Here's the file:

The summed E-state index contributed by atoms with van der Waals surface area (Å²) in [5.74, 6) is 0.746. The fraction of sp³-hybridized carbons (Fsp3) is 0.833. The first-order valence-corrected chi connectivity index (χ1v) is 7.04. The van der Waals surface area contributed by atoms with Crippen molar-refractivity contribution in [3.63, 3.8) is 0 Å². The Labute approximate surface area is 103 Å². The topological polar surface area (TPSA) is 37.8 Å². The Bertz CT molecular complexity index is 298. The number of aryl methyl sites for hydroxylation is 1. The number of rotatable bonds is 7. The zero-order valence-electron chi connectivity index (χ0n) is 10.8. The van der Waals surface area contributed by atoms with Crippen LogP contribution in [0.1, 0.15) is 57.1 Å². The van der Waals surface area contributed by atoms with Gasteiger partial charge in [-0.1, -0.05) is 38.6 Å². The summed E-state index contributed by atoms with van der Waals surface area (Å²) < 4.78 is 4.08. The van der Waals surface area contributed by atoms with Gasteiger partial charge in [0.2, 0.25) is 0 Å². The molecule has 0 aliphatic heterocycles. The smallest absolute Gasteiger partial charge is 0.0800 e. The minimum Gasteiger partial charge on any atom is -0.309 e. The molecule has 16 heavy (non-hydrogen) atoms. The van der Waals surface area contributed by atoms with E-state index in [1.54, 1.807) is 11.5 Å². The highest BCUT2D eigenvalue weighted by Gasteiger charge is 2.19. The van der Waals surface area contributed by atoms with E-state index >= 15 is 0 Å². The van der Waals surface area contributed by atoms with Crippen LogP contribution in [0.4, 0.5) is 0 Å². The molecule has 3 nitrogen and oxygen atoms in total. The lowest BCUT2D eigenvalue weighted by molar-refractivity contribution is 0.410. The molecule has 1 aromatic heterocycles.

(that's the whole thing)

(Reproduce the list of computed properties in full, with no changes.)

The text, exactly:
The summed E-state index contributed by atoms with van der Waals surface area (Å²) in [5.74, 6) is 0.746. The fraction of sp³-hybridized carbons (Fsp3) is 0.833. The first-order valence-corrected chi connectivity index (χ1v) is 7.04. The van der Waals surface area contributed by atoms with Crippen molar-refractivity contribution in [3.63, 3.8) is 0 Å². The Labute approximate surface area is 103 Å². The topological polar surface area (TPSA) is 37.8 Å². The Bertz CT molecular complexity index is 298. The number of aryl methyl sites for hydroxylation is 1. The number of rotatable bonds is 7. The zero-order valence-electron chi connectivity index (χ0n) is 10.8. The van der Waals surface area contributed by atoms with Crippen LogP contribution in [0.1, 0.15) is 57.1 Å². The van der Waals surface area contributed by atoms with Gasteiger partial charge in [-0.1, -0.05) is 38.6 Å². The summed E-state index contributed by atoms with van der Waals surface area (Å²) < 4.78 is 4.08. The van der Waals surface area contributed by atoms with Gasteiger partial charge in [0.2, 0.25) is 0 Å². The molecule has 0 aliphatic heterocycles. The smallest absolute Gasteiger partial charge is 0.0800 e. The minimum Gasteiger partial charge on any atom is -0.309 e. The molecule has 16 heavy (non-hydrogen) atoms. The van der Waals surface area contributed by atoms with E-state index in [1.54, 1.807) is 11.5 Å². The highest BCUT2D eigenvalue weighted by Gasteiger charge is 2.19. The van der Waals surface area contributed by atoms with E-state index >= 15 is 0 Å². The van der Waals surface area contributed by atoms with Crippen LogP contribution in [0.4, 0.5) is 0 Å². The molecule has 3 nitrogen and oxygen atoms in total. The lowest BCUT2D eigenvalue weighted by molar-refractivity contribution is 0.410. The molecule has 1 aromatic heterocycles.